The mother character in the story seemed to feel a very high sense of personal worth. So much that she believed that 95% of the people she encountered were inferior to her. She was caretaker of her son whom of which she struggled to raise and put through college. To most, struggling does not sound pleasant but she clamed to have enjoyed struggling. The neighborhood they lived in at one point had been a nice and respectable place to call home but over the years it had seemed to have taken it's toll and no longer was the respectable place she still saw it as. Integration had taken place but it something she had refused to acknowledge. For the life of her she just could not understand why anybody would believe that dark-skinned people would be beneficial to the world in any other way but slavery. Her son, on the other hand, almost seemed as if though he wanted to disown her. If he could find a way to be rid of his mother or to replace her, I'm sure he would've. He was very ashamed and embarrassed by his mothers actions. He was very angry with her for being so polarized with her thoughts. It's almost as if even though the whole world had to change and accept new things she was the one exception to that rule. He felt as if though it were his responsibility to teach her a lesson. To show her that her ancient and close minded ways of thinking needed to go and that meant doing everything in his power that he thought would accomplish just that. He spent his days trying to clean up the mess his mother made in the lives if others. Specifically, African Americans.                
     Although, all of this is not hard to understand, the part that I cannot seem to wrap my mind around is why was he such a sour person? I understand that his mother was a arrogant, condescending, patronizing, snooty and etc. but why did he feel as if he needed to take on her wrong doings? Why did he allow that to get him down so much that he would take himself to an imaginary world just to get away from her? He was not his mother but for some reason it's almost as if he acted like he was her and he realized how wrong his actions were and he was trying to spend the rest of his life making up for them. I understand that any normal person who had a mother that behaved like his would be very off-put and upset but to understand that it's not your problem, it's the other persons and move on or get as far away from it as you can and realize that there's nothing you can do to change them and they have to change on their own, now that, that is what he should've done.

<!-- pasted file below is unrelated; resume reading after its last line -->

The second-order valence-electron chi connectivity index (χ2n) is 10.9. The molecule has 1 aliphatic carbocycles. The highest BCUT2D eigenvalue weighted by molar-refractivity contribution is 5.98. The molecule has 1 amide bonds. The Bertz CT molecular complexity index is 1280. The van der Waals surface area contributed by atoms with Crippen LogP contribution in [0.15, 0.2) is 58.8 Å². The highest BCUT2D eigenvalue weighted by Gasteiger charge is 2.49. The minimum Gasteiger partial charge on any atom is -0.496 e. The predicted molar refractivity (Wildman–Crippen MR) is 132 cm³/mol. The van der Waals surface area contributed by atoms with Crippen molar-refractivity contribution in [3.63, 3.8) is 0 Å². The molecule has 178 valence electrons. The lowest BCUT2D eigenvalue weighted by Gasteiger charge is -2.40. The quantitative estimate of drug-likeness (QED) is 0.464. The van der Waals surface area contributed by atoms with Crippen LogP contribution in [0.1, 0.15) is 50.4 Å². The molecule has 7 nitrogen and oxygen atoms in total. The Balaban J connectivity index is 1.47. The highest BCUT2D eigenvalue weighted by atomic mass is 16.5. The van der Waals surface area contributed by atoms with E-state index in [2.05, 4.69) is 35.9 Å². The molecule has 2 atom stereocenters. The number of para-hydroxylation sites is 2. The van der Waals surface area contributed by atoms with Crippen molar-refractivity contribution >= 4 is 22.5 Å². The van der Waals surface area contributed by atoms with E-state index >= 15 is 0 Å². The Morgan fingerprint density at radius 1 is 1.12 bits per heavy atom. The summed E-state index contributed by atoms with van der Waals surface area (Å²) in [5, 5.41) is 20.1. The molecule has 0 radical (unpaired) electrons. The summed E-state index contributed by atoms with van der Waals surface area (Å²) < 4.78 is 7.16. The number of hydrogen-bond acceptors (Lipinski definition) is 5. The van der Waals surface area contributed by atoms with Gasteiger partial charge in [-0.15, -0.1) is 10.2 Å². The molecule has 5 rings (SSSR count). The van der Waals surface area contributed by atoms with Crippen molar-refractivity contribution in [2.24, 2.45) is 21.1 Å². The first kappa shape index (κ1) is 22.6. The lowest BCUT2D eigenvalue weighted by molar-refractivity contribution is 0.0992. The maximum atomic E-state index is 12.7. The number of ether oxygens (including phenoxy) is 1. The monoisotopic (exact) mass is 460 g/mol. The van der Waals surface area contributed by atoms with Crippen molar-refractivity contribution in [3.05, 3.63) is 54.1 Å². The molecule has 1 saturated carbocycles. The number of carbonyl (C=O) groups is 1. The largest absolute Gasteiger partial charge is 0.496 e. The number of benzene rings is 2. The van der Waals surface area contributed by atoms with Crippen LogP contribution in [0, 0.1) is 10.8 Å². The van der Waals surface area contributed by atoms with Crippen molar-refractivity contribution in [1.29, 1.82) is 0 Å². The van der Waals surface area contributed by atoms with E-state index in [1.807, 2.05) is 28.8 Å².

Friday, September 6, 2013

The Lone Ranger

     Since beginning this semester, as well as Sweeney's Lit Reader, we have read a handful of short stories. With each short story being unique in it's own way I found a way to read between the lines and relate to each story someway or another. Although I found it easy to relate somehow to each one I found that one in particular seemed to catch my interest quite a bit more than the rest.

     The Lone Ranger and Tonto Fistfight in Heaven. This story, to me, had many many hidden feelings and emotions that which were only briefly surpassed by the writer leaving it up to the reader to pick up on each comment and take them into consideration to better put together this story. When I personally began to think of the meanings behind the feelings I realized how relatable his feelings are to many others, including myself. I feel as if though he just felt stuck. As if life was just predestined in every way. The character was a Native American, clearly a minority, doing his best to exceed and surpass his native ways by attending high school with another race as well as dating a woman of another race and attending college with another race. He tried hard to succeed in ways that differed from what he would have following his native roots and in a way I guess it could be argued that he did indeed do just that, by going above and beyond the typical Native American ways, but inside he was still just trying to find where he fit. Although he was Native American, he acted as though he was Caucasian by attending Caucasian schools and dating a Caucasian woman but never forgetting his roots.

     I know that that was a very fast and brief explanation of the story but being as this is a blog entry and not a novel explaining the story it will have to do but there's just one major point I would like to make. Aren't we all a minority, individually? There is only one us and each one of us never really "fit" into everything we desire to do or become throughout our life. We have all at one point or another experienced loneliness and the feeling as if we are a minority in a certain environment but choosing to be brave and continue on with our lives just as The Lone Ranger chose to do and accepting our failures and getting back up to follow through with our desires no matter how daunting or how many people you may have pulling against us we'll find that we will eventually some way or another make it in the end. I do not know how this story ended but if I had to guess I would say he eventually found himself by accepting his individual differences and by accepting them did he learn that he truly fit anywhere he wanted to be because no one is indeed the same.